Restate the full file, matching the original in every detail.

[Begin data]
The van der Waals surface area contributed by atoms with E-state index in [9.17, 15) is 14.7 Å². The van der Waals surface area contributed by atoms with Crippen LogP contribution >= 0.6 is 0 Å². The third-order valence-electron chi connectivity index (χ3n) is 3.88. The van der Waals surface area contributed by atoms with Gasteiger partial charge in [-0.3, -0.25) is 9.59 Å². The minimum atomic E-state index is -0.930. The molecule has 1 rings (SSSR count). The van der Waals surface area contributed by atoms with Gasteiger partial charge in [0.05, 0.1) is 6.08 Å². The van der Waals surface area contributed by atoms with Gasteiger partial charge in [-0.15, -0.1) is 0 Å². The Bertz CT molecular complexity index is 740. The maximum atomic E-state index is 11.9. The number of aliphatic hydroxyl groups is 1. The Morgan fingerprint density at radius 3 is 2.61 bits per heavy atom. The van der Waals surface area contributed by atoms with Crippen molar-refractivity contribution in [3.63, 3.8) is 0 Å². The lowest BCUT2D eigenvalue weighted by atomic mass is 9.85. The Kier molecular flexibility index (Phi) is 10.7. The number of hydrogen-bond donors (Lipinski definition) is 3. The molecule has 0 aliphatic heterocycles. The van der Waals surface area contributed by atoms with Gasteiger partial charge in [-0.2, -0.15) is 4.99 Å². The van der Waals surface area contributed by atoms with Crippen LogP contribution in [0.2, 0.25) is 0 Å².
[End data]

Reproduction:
The van der Waals surface area contributed by atoms with E-state index in [9.17, 15) is 14.7 Å². The van der Waals surface area contributed by atoms with Crippen LogP contribution >= 0.6 is 0 Å². The third-order valence-electron chi connectivity index (χ3n) is 3.88. The van der Waals surface area contributed by atoms with Gasteiger partial charge in [-0.3, -0.25) is 9.59 Å². The minimum atomic E-state index is -0.930. The molecule has 1 rings (SSSR count). The van der Waals surface area contributed by atoms with Gasteiger partial charge in [0.05, 0.1) is 6.08 Å². The van der Waals surface area contributed by atoms with Gasteiger partial charge in [-0.15, -0.1) is 0 Å². The Bertz CT molecular complexity index is 740. The maximum atomic E-state index is 11.9. The number of aliphatic hydroxyl groups is 1. The Morgan fingerprint density at radius 3 is 2.61 bits per heavy atom. The van der Waals surface area contributed by atoms with Crippen molar-refractivity contribution in [3.63, 3.8) is 0 Å². The lowest BCUT2D eigenvalue weighted by atomic mass is 9.85. The Kier molecular flexibility index (Phi) is 10.7. The number of hydrogen-bond donors (Lipinski definition) is 3. The molecule has 0 aliphatic heterocycles. The van der Waals surface area contributed by atoms with Gasteiger partial charge in [-0.2, -0.15) is 4.99 Å². The van der Waals surface area contributed by atoms with Crippen LogP contribution in [0.2, 0.25) is 0 Å².